The fallout from the recent election has been tantamount to a natural disaster and shows no signs of slowing down quite yet. To say that Donald Trump has had a mixed reception would be somewhat of an understatement, but as a positive person -- whose vote didn't see them on the winning side -- one might feel compelled to initiate Operation Silver Lining. In the face of adversity there is usually one opportunity for the (hardened) photographer: journalistic coverage of events.
In 2011, rather abruptly and without as obvious a causal event, London was thrust in to riots. Seeing large scale unrest is unsettling to say the least but there was an opportunity for a photographer to capture and record the chaos. Although it was a large step out of any remnants of a comfort zone, the photographs taken felt significant and useful. I received responses to my images that could be categorized into three; a nod of approval for risking my welfare and camera gear to capture the events, a shake of the head for risking my welfare and camera gear, and finally a glare of disgust for an earful for "benefiting off of the misery of others." I merged the first two reactions in to a hybrid with essentially a single driving sentiment: acknowledgement of risk for the "cause." I then completely disregarded the third stance. Well, I say completely disregarded, I have internalized the comment ever since.
Was this profiteering on my part? I went out with the sole intention of capturing the chaos in what could be a historic event; my motivations were not monetary. However, I did get approached by media outlets and I did sell images of the riots to them. At the time I hadn't entertained the idea of this act being remotely deplorable but rather recompense for the risks I took. I am a photographer and we photographers look to capture the interesting, the important, and the beautiful, and singular events -- including tragic ones, even especially tragic ones -- offer a wealth of such opportunities. One might name any number of important historical events and often a matching photograph is immediately summoned to the mind's eye; Tank Man, Vulture Girl, Napalm Girl, and so on. The intrinsic moral discussion of these images is well-trodden ground, particularly of Vulture Girl which arguably contributed to bringing about the consequent tragedy of Kevin Carter's suicide. Despite the skepticism, I'd always felt strongly that a service was being provided and it was and is an important one. I have read and watched as much material on the subject as I can and the personal suffering and change -- particularly in war photographers like Don McCullin -- is comparable ot that of a soldier.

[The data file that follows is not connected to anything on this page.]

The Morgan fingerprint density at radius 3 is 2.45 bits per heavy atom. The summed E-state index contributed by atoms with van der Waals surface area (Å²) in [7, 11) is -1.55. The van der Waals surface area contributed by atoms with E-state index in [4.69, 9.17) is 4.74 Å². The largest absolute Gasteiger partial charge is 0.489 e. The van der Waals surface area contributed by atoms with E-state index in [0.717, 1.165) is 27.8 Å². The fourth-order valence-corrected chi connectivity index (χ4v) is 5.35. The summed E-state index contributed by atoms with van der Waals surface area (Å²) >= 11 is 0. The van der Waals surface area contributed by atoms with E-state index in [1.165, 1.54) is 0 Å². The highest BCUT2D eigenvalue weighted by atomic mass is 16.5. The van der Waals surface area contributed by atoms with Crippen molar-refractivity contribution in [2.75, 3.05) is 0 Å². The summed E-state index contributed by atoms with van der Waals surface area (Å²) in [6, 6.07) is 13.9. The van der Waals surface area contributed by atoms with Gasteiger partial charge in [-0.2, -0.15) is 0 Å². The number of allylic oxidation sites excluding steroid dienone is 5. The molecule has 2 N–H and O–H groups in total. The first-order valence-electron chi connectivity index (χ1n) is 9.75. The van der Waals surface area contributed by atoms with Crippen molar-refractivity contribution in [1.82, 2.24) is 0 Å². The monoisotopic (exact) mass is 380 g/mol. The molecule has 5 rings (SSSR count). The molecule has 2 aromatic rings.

There is one truth that perhaps underpins all others in the "pro" column: the photographs of major events are information and important information at that. The written word will never do justice to the magnitude of such events and as long as the images are created honestly, they have great value. Perhaps "created honestly" requires unpacking a little. While I'd support the recording of current affairs by photographers, there is an unspoken responsibility to reporting the circumstances accurately as one might with words. Hyperbole isn't a concept exclusive to language and disingenuous reportage photography -- that is, photographs created to mislead viewers about the severity of the situation (etc.) -- is just as dangerous as written or spoken exaggeration of the facts.
The capturing of major events is an important (albeit morally complex) task, but please, if you choose to do so, take care and prioritize helping people in need where possible!
What are your views on photographing war and major events?
Images of the Anti-Trump Riots 2016 in Portland, Oregon courtesy of Andrei Gorbatiuc. More images of the riots can be seen here.